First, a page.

M. A. de Quatrefages ("Human Species," p. 200) says, "Black populations have been found in America in very small numbers only, as isolated tribes in the midst of very different populations. Such are the Charruas, of Brazil, the Black Carribees of Saint Vincent, in the Gulf of Mexico; the Jamassi of Florida, and the dark-complexioned Californians. . . . Such, again, is the tribe that Balboa saw some representatives of in his passage of the Isthmus of Darien in 1513; . . . they were true negroes."

7. How comes it that all the civilizations of the Old World radiate from the shores of the Mediterranean? The Mediterranean is a cul de sac, with Atlantis opposite its mouth. Every civilization on its shores possesses traditions that point to Atlantis. We hear of no civilization coining to the Mediterranean from Asia, Africa, or Europe--from north, south, or west; but north, south, east, and west we find civilization radiating from the Mediterranean to other lands. We see the Aryans descending upon Hindostan from the direction of the Mediterranean;

p. 177

and we find the Chinese borrowing inventions from Hindostan, and claiming descent from a region not far from the Mediterranean.

The Mediterranean has been the centre of the modern world, because it lay in the path of the extension of an older civilization, whose ships colonized its shores, as they did also the shores .of America. Plato says, "the nations are gathered around the shores of the Mediterranean like frogs around a marsh."

Dr. McCausland says:

The obvious conclusion from these facts is, that at some time previous to these migrations a people speaking a language of a superior and complicated structure broke up their society, and, under some strong impulse, poured out in different directions, and gradually established themselves in all the lands now inhabited by the Caucasian race. Their territories extend from the Atlantic to the Ganges, and from Iceland to Ceylon, and are bordered on the north and east by the Asiatic Mongols, and on the south by the negro tribes of Central Africa. They present all the appearances of a later race, expanding itself between and into the territories of two pre-existing neighboring races, and forcibly appropriating the room required for its increasing population." (McCausland's "Adam and the Adamites," p. 280.)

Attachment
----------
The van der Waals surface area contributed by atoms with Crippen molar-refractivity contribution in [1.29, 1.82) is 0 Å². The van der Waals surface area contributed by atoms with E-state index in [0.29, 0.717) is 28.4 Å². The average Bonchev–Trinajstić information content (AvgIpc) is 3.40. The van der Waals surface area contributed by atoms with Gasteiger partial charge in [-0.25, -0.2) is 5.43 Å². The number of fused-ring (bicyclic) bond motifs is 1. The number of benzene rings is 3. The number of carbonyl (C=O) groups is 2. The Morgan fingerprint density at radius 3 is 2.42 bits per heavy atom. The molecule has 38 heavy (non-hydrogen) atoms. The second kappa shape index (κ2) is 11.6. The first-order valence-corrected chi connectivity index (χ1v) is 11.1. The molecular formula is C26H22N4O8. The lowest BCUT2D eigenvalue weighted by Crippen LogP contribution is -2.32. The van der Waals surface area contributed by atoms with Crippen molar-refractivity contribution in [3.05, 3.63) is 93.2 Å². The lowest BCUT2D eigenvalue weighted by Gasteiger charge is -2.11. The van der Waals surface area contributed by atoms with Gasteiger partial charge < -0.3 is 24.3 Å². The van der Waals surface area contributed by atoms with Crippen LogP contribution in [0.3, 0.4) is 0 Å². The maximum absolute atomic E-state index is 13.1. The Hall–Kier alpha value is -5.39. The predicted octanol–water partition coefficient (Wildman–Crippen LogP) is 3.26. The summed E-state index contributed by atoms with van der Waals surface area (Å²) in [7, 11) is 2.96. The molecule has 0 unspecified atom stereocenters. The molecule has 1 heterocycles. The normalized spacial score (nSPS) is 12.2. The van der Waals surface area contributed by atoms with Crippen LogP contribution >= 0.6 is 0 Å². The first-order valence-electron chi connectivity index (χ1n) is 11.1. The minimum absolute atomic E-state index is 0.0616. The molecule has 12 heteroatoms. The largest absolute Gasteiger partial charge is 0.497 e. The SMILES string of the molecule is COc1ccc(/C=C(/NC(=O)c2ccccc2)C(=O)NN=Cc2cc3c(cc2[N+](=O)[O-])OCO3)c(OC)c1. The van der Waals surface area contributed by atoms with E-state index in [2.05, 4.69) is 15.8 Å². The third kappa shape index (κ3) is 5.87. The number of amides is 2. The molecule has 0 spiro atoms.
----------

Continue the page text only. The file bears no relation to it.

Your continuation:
Modern civilization is Atlantean. Without the thousands of years of development which were had in Atlantis modern civilization could not have existed. The inventive faculty of the present age is taking up the great delegated work of creation where Atlantis left it thousands of years ago.

8. How are we to explain the existence of the Semitic race in Europe without Atlantis? It is an intrusive race; a race colonized on sea-coasts. Where are its Old World affinities?

9. Why is it that the origin of wheat, barley, oats, maize, and rye--the essential plants of civilization--is totally lost in the mists of a vast antiquity? We have in the Greek mythology legends of the introduction of most of these by Atlantean kings or gods into Europe; but no European nation

p. 178